Federal Reserve policymakers are debating how best to bring their massive bond-buying program to a close without spooking markets or otherwise undercutting efforts to boost job creation and bring inflation back to the U.S. central bank's 2 percent goal.
Minutes from their October 29-30 meeting suggest some are open to reducing the Fed's $85-billion-a-month bond-buying program at one of the central bank's next few meetings.
At the same time, the minutes reflect a debate over how to keep policy super-easy even as the central bank announces an end to its third round of quantitative easing, or QE3.
The following are some of the most hotly-discussed possibilities for winding down the asset purchase program and eventually returning near-zero short-term rates to more normal levels, loosely ranked from likeliest to least likely:
PROVIDING BETTER GUIDANCE ON PATH OF RATES: QUITE POSSIBLE
The Fed has said it will keep short-term rates near zero until unemployment falls to at least 6.5 percent and as long as inflation remains in check, but has said little about what it is likely to happen after the threshold is breached. "Several participants" at the October meeting thought it would be helpful to provide more information about the likely path of rates after the threshold is reached. Alternatively they discussed signaling the Fed could keep its short-term policy rate low "for some time" even after rate hikes begin.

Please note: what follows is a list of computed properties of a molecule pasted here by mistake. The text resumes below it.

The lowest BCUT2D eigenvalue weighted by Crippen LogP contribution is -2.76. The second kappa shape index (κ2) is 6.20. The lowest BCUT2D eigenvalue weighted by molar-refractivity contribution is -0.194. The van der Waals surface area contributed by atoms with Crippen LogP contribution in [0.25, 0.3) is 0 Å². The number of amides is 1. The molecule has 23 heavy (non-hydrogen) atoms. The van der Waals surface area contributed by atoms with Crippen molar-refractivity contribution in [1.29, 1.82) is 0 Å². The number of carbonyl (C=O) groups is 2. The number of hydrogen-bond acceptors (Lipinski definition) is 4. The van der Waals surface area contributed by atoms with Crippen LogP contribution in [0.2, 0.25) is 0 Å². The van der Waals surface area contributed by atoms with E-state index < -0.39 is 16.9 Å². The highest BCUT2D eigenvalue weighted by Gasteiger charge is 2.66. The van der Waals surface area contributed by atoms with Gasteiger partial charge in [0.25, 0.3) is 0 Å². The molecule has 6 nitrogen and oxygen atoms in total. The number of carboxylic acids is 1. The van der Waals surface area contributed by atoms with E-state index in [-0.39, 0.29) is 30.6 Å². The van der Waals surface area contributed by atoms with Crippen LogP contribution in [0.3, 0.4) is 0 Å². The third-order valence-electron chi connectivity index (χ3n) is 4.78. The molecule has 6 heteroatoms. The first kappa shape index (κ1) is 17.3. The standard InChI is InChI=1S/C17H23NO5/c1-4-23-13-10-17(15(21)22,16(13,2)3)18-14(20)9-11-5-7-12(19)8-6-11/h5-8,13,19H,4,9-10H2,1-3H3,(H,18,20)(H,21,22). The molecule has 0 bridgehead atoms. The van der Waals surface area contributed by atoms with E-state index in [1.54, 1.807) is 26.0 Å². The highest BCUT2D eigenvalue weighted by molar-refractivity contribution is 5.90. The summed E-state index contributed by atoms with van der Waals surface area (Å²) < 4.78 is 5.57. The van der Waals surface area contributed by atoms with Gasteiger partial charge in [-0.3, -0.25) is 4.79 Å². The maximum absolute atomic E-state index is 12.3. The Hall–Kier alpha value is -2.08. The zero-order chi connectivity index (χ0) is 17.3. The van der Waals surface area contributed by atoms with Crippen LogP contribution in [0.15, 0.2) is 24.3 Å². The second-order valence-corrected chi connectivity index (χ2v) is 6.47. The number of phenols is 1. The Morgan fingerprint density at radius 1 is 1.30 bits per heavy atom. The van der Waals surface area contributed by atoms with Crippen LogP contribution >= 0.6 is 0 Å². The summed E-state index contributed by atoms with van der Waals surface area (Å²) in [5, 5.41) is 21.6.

LOWERING THE INTEREST THE FED PAYS ON BANKS' EXCESS RESERVES: QUITE POSSIBLE
The Fed pays banks an interest rate of 0.25 percent on their excess reserves. "Most participants" thought lowering that rate "worth considering at some stage." Doing so is seen to be useful mostly as a signal of the Fed's policy intentions, the minutes suggested.
REVERTING TO A CAPPED QE PROGRAM WITH A FIXED END DATE: POSSIBLE
The Fed's current round of quantitative easing differs from its two prior programs in that it is open-ended, with no fixed end-date or set cap on purchases. San Francisco Fed President Williams earlier this month argued for returning to a close-ended program once the job market was on a clear path to further improvement. At the October policy-setting meeting, "some" participants favored announcing a total size for QE3 and a clear timetable for ending it.
ADJUSTING THE THRESHOLDS AT WHICH THE FED WOULD CONSIDER RATE HIKE: POSSIBLE, BUT ONLY BARELY
Minneapolis Fed President Narayana Kocherlakota has long advocated lowering the threshold for considering a rate hike, now at 6.5 percent unemployment, to 5.5 percent. Chicago Fed President Charles Evans has also embraced the idea. Their ranks do not seem to be growing. At the October meeting, the minutes show "a couple" favored such a shift. Others thought doing so would raise credibility concerns.
St. Louis Fed chief James Bullard has argued for setting a floor for inflation, say 1.5 percent, that would need to be reached before any rate hike could be considered; the minutes show "a few" like that approach, but "in general" it was viewed as providing only modest benefits.
MECHANICALLY TRIMMING BOND BUYS AS UNEMPLOYMENT FALLS: UNLIKELY
Fed Governor Jeremy Stein in September floated the idea of reducing the pace of bond-buying in lockstep with improvements in the job market, advocating a plan to trim monthly purchases by a set amount for each tenth-of-a-percentage-point drop in the unemployment rate. At their October meeting, Fed officials "generally expressed reservations" about such an automatic approach.
(Reporting by Ann Saphir, editing by G Crosse)